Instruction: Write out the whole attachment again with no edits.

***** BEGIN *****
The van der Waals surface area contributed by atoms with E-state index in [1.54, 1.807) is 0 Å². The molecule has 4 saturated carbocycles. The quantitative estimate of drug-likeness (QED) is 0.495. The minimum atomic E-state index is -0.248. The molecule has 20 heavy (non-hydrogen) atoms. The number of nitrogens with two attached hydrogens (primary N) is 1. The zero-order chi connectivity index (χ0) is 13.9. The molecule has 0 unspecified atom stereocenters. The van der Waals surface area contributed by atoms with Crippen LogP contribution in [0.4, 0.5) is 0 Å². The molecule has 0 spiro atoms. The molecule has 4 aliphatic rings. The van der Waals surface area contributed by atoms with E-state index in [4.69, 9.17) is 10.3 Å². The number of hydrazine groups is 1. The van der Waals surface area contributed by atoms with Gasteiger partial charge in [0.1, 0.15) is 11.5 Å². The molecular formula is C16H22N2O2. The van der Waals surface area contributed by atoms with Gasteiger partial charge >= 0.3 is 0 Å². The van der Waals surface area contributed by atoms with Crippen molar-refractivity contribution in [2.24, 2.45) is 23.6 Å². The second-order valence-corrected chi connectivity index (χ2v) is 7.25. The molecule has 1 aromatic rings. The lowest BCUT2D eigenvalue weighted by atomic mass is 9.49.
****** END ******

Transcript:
The van der Waals surface area contributed by atoms with E-state index in [1.54, 1.807) is 0 Å². The molecule has 4 saturated carbocycles. The quantitative estimate of drug-likeness (QED) is 0.495. The minimum atomic E-state index is -0.248. The molecule has 20 heavy (non-hydrogen) atoms. The number of nitrogens with two attached hydrogens (primary N) is 1. The zero-order chi connectivity index (χ0) is 13.9. The molecule has 0 unspecified atom stereocenters. The van der Waals surface area contributed by atoms with Crippen LogP contribution in [0.4, 0.5) is 0 Å². The molecule has 0 spiro atoms. The molecule has 4 aliphatic rings. The van der Waals surface area contributed by atoms with E-state index in [4.69, 9.17) is 10.3 Å². The number of hydrazine groups is 1. The van der Waals surface area contributed by atoms with Gasteiger partial charge in [0.1, 0.15) is 11.5 Å². The molecular formula is C16H22N2O2. The van der Waals surface area contributed by atoms with Gasteiger partial charge >= 0.3 is 0 Å². The van der Waals surface area contributed by atoms with Crippen molar-refractivity contribution in [2.24, 2.45) is 23.6 Å². The second-order valence-corrected chi connectivity index (χ2v) is 7.25. The molecule has 1 aromatic rings. The lowest BCUT2D eigenvalue weighted by atomic mass is 9.49.